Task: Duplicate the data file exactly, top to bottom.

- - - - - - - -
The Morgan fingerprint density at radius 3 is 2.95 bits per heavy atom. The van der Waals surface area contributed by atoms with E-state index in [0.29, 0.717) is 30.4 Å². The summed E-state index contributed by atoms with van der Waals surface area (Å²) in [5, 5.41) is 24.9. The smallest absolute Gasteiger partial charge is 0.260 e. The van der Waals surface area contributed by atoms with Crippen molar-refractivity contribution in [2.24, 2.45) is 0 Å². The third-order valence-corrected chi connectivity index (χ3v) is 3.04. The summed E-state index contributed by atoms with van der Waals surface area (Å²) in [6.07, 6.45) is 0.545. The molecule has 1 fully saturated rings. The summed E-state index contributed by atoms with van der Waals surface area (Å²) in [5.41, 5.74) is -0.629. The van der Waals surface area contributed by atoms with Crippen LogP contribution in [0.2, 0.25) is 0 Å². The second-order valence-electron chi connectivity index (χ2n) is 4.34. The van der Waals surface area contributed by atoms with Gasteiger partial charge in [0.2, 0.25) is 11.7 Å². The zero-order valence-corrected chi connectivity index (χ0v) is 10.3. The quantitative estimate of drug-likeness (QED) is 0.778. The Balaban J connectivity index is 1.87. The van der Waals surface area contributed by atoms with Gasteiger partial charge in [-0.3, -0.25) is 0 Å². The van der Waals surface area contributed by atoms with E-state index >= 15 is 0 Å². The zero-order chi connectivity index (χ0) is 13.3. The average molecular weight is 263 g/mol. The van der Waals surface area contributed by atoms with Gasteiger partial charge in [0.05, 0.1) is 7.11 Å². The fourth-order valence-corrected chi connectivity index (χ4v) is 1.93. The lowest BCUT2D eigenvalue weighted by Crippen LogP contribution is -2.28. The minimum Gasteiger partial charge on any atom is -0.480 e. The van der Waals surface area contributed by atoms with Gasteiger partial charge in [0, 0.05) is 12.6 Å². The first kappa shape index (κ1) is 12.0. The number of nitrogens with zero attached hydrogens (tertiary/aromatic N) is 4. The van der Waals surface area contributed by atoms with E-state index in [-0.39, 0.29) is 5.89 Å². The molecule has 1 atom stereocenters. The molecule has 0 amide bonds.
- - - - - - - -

The Morgan fingerprint density at radius 3 is 2.95 bits per heavy atom. The van der Waals surface area contributed by atoms with E-state index in [0.29, 0.717) is 30.4 Å². The summed E-state index contributed by atoms with van der Waals surface area (Å²) in [5, 5.41) is 24.9. The smallest absolute Gasteiger partial charge is 0.260 e. The van der Waals surface area contributed by atoms with Crippen molar-refractivity contribution in [2.24, 2.45) is 0 Å². The third-order valence-corrected chi connectivity index (χ3v) is 3.04. The summed E-state index contributed by atoms with van der Waals surface area (Å²) in [6.07, 6.45) is 0.545. The molecule has 1 fully saturated rings. The summed E-state index contributed by atoms with van der Waals surface area (Å²) in [5.41, 5.74) is -0.629. The van der Waals surface area contributed by atoms with Crippen LogP contribution in [0.2, 0.25) is 0 Å². The second-order valence-electron chi connectivity index (χ2n) is 4.34. The van der Waals surface area contributed by atoms with Gasteiger partial charge in [0.2, 0.25) is 11.7 Å². The zero-order valence-corrected chi connectivity index (χ0v) is 10.3. The quantitative estimate of drug-likeness (QED) is 0.778. The Balaban J connectivity index is 1.87. The van der Waals surface area contributed by atoms with Gasteiger partial charge in [-0.3, -0.25) is 0 Å². The van der Waals surface area contributed by atoms with E-state index >= 15 is 0 Å². The zero-order chi connectivity index (χ0) is 13.3. The average molecular weight is 263 g/mol. The van der Waals surface area contributed by atoms with Gasteiger partial charge in [0.05, 0.1) is 7.11 Å². The fourth-order valence-corrected chi connectivity index (χ4v) is 1.93. The lowest BCUT2D eigenvalue weighted by Crippen LogP contribution is -2.28. The minimum Gasteiger partial charge on any atom is -0.480 e. The van der Waals surface area contributed by atoms with Gasteiger partial charge in [0, 0.05) is 12.6 Å². The first kappa shape index (κ1) is 12.0. The number of nitrogens with zero attached hydrogens (tertiary/aromatic N) is 4. The van der Waals surface area contributed by atoms with E-state index in [-0.39, 0.29) is 5.89 Å². The molecule has 1 atom stereocenters. The molecule has 0 amide bonds.